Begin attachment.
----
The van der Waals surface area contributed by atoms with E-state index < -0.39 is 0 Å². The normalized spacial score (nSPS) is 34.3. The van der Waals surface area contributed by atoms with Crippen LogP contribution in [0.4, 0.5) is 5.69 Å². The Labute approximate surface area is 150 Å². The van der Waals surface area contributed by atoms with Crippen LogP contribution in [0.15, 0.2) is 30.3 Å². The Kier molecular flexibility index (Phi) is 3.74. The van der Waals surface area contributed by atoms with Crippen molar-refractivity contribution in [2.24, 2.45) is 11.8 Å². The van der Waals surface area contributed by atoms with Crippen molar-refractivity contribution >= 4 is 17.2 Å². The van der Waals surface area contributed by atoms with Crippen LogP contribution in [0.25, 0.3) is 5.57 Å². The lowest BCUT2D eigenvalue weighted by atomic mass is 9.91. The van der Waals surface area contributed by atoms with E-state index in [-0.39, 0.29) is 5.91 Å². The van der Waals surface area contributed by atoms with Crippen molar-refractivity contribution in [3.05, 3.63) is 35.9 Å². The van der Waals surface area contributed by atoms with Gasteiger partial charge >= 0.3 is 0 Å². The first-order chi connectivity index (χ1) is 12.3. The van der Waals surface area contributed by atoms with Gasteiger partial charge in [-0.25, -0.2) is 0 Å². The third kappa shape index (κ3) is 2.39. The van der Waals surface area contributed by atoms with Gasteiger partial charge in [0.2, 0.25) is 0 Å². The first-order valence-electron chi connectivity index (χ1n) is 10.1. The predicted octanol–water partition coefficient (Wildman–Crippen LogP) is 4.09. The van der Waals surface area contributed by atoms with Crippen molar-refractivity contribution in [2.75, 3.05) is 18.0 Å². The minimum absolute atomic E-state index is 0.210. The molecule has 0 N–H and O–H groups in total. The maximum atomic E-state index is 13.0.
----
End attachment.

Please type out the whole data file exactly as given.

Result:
The van der Waals surface area contributed by atoms with E-state index < -0.39 is 0 Å². The normalized spacial score (nSPS) is 34.3. The van der Waals surface area contributed by atoms with Crippen LogP contribution in [0.4, 0.5) is 5.69 Å². The Labute approximate surface area is 150 Å². The van der Waals surface area contributed by atoms with Crippen LogP contribution in [0.15, 0.2) is 30.3 Å². The Kier molecular flexibility index (Phi) is 3.74. The van der Waals surface area contributed by atoms with Crippen molar-refractivity contribution in [2.24, 2.45) is 11.8 Å². The van der Waals surface area contributed by atoms with Crippen molar-refractivity contribution >= 4 is 17.2 Å². The van der Waals surface area contributed by atoms with Crippen LogP contribution in [0.25, 0.3) is 5.57 Å². The lowest BCUT2D eigenvalue weighted by atomic mass is 9.91. The van der Waals surface area contributed by atoms with E-state index in [-0.39, 0.29) is 5.91 Å². The van der Waals surface area contributed by atoms with Crippen molar-refractivity contribution in [3.05, 3.63) is 35.9 Å². The van der Waals surface area contributed by atoms with Gasteiger partial charge >= 0.3 is 0 Å². The first-order chi connectivity index (χ1) is 12.3. The van der Waals surface area contributed by atoms with Gasteiger partial charge in [-0.25, -0.2) is 0 Å². The third kappa shape index (κ3) is 2.39. The van der Waals surface area contributed by atoms with Gasteiger partial charge in [0.2, 0.25) is 0 Å². The first-order valence-electron chi connectivity index (χ1n) is 10.1. The predicted octanol–water partition coefficient (Wildman–Crippen LogP) is 4.09. The van der Waals surface area contributed by atoms with Crippen molar-refractivity contribution in [2.75, 3.05) is 18.0 Å². The minimum absolute atomic E-state index is 0.210. The molecule has 0 N–H and O–H groups in total. The maximum atomic E-state index is 13.0.